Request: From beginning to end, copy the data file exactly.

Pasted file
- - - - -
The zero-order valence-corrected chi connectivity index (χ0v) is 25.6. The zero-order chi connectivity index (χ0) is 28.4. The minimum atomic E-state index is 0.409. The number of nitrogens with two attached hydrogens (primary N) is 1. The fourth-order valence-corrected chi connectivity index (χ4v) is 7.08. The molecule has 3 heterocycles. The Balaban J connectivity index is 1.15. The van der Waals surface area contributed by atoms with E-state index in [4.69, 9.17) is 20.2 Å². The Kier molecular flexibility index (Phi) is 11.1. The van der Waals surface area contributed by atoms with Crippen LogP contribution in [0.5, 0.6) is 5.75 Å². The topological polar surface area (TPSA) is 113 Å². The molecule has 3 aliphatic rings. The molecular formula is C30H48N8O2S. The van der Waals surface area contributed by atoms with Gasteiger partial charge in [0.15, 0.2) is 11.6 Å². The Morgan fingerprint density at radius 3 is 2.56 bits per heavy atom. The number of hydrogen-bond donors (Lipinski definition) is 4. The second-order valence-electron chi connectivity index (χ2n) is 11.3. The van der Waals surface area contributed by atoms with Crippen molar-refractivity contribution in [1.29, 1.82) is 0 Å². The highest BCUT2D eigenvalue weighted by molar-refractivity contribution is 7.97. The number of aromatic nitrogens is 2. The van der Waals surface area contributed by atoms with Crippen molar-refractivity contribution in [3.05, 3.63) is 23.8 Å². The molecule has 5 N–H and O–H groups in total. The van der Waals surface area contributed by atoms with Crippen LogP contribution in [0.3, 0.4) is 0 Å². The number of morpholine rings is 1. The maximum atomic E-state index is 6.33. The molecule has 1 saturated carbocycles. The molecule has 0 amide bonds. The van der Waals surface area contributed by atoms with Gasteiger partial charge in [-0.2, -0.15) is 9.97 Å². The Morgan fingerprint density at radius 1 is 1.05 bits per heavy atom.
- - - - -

The zero-order valence-corrected chi connectivity index (χ0v) is 25.6. The zero-order chi connectivity index (χ0) is 28.4. The minimum atomic E-state index is 0.409. The number of nitrogens with two attached hydrogens (primary N) is 1. The fourth-order valence-corrected chi connectivity index (χ4v) is 7.08. The molecule has 3 heterocycles. The Balaban J connectivity index is 1.15. The van der Waals surface area contributed by atoms with E-state index in [4.69, 9.17) is 20.2 Å². The Kier molecular flexibility index (Phi) is 11.1. The van der Waals surface area contributed by atoms with Crippen LogP contribution in [0.5, 0.6) is 5.75 Å². The topological polar surface area (TPSA) is 113 Å². The molecule has 3 aliphatic rings. The molecular formula is C30H48N8O2S. The van der Waals surface area contributed by atoms with Gasteiger partial charge in [0.15, 0.2) is 11.6 Å². The Morgan fingerprint density at radius 3 is 2.56 bits per heavy atom. The number of hydrogen-bond donors (Lipinski definition) is 4. The second-order valence-electron chi connectivity index (χ2n) is 11.3. The van der Waals surface area contributed by atoms with Crippen molar-refractivity contribution in [1.29, 1.82) is 0 Å². The highest BCUT2D eigenvalue weighted by molar-refractivity contribution is 7.97. The number of aromatic nitrogens is 2. The van der Waals surface area contributed by atoms with Crippen molar-refractivity contribution in [3.05, 3.63) is 23.8 Å². The molecule has 5 N–H and O–H groups in total. The van der Waals surface area contributed by atoms with Crippen LogP contribution in [0.3, 0.4) is 0 Å². The number of morpholine rings is 1. The maximum atomic E-state index is 6.33. The molecule has 1 saturated carbocycles. The molecule has 0 amide bonds. The van der Waals surface area contributed by atoms with Gasteiger partial charge in [-0.2, -0.15) is 9.97 Å². The Morgan fingerprint density at radius 1 is 1.05 bits per heavy atom.